Archive Notice - OSHA Archive

NOTICE: This is an OSHA Archive Document, and may no longer represent OSHA Policy. It is presented here as historical content, for research and review purposes only.

OSHA requirements are set by statute, standards and regulations. Our interpretation letters explain these requirements and how they apply to particular circumstances, but they cannot create additional employer obligations. This letter constitutes OSHA's interpretation of the requirements discussed. Note that our enforcement guidance may be affected by changes to OSHA rules. Also, from time to time we update our guidance in response to new information. To keep apprised of such developments, you can consult OSHA's website at

March 24, 1994

Paul C. Decker, CSP
Ciba-Geigy Corporation
Post Office Box 100
Suffern, New York 10901-0100

Dear Mr. Decker:

Thank you for your letter dated February 25, outlining your understanding of OSHA recordkeeping requirements in regards to injuries and illnesses which occur in company parking lots. I feel that the requirements as outlined in your letter need further clarification. In my response I will refer to the Recordkeeping Guidelines for Occupational Injuries and Illnesses by citing the appropriate page and Q&A numbers.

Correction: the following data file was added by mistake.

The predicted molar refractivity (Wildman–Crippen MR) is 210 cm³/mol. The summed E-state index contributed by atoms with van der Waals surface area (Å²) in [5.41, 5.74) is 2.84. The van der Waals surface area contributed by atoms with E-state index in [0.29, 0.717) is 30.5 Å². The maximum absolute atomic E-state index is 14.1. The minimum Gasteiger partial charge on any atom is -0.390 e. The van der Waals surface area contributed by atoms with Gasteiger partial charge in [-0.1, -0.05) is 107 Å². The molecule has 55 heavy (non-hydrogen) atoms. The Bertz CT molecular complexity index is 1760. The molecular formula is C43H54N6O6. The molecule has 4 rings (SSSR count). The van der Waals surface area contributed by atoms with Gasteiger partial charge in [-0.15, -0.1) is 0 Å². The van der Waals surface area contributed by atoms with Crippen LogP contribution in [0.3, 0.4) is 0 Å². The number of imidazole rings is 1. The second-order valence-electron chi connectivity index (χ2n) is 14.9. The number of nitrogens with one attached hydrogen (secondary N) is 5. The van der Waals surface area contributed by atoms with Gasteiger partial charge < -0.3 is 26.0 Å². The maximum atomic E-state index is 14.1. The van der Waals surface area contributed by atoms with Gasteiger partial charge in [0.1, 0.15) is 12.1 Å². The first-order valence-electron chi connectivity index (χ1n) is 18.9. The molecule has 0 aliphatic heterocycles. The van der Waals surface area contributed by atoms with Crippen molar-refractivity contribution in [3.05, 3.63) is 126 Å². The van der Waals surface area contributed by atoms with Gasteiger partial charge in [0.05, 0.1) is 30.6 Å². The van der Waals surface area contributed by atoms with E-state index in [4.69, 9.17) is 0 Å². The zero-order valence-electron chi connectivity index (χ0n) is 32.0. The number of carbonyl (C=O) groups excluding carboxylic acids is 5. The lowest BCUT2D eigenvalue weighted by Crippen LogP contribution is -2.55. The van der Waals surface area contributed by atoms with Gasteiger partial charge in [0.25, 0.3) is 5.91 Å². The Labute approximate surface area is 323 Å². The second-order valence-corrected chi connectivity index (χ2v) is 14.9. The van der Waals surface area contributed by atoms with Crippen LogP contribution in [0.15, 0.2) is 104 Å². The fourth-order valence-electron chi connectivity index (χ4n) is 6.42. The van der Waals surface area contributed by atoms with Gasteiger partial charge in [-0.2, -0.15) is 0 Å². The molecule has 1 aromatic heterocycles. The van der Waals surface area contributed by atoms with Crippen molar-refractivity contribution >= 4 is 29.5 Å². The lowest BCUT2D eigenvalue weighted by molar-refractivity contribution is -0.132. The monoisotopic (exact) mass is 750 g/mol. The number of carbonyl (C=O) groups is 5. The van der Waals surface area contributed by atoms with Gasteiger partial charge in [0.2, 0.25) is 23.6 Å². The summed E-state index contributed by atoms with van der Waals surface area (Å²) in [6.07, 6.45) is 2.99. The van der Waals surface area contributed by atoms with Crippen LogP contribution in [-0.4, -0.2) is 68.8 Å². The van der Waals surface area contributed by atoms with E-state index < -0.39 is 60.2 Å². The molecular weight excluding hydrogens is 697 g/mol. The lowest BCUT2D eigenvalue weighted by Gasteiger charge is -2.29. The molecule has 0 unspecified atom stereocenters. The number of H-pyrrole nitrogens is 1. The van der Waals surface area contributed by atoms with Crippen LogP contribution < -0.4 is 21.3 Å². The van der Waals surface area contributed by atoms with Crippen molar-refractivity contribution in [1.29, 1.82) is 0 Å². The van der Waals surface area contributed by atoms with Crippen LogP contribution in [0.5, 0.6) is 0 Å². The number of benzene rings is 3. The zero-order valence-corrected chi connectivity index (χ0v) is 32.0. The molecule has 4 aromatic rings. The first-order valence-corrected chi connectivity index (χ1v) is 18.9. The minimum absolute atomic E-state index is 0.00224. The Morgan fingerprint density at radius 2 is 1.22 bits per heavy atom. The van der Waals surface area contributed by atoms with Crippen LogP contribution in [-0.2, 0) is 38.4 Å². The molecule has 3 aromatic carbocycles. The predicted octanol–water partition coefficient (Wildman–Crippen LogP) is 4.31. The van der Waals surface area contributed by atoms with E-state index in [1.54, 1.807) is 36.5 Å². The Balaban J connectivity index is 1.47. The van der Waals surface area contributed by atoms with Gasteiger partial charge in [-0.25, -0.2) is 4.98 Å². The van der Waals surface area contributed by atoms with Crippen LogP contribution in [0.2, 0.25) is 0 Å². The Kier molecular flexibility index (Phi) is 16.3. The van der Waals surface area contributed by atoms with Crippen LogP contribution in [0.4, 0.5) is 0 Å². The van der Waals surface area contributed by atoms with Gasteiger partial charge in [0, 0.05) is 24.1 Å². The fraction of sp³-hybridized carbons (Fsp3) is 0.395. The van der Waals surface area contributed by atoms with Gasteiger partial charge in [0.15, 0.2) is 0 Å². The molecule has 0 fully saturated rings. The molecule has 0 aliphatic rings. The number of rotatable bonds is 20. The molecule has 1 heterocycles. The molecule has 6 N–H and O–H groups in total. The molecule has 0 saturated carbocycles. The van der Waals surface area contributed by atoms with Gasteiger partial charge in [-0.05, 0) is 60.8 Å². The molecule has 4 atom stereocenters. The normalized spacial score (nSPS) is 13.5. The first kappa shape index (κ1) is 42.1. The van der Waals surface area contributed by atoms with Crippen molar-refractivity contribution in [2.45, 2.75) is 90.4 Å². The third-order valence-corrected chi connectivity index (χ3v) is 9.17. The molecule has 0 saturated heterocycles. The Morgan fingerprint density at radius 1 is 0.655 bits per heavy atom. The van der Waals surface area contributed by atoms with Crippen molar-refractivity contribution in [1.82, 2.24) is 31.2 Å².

For OSHA injury and illness recordkeeping purposes, commuting to and from work and parking lots are two separate issues. Company parking facilities are generally not considered part of the employer's premises for OSHA recordkeeping purposes. Injuries or illnesses which occur to employees on these parking lots are not presumed to be work related, and are not recordable unless the employee was engaged in some work related activity or present as a condition of employment (page 33, Q&A C-3). The parking lot is defined as the area on which cars can be parked, and does not include surrounding sidewalks.

An employee's normal commute from home to office and return is not considered to be work related (page 36, Q&A C-19). Therefore, any injury or illness occurring during this trip would not be recordable. The normal commute entails only one round trip per day. Injuries and illnesses resulting from other trips to and from work (e.g., to work overtime, etc.) would be considered work related.

I hope you find this information useful. If you have any further questions or comments, please contact us at Area Code (202) 219-6463.


Bob Whitmore
Division of Recordkeeping Requirements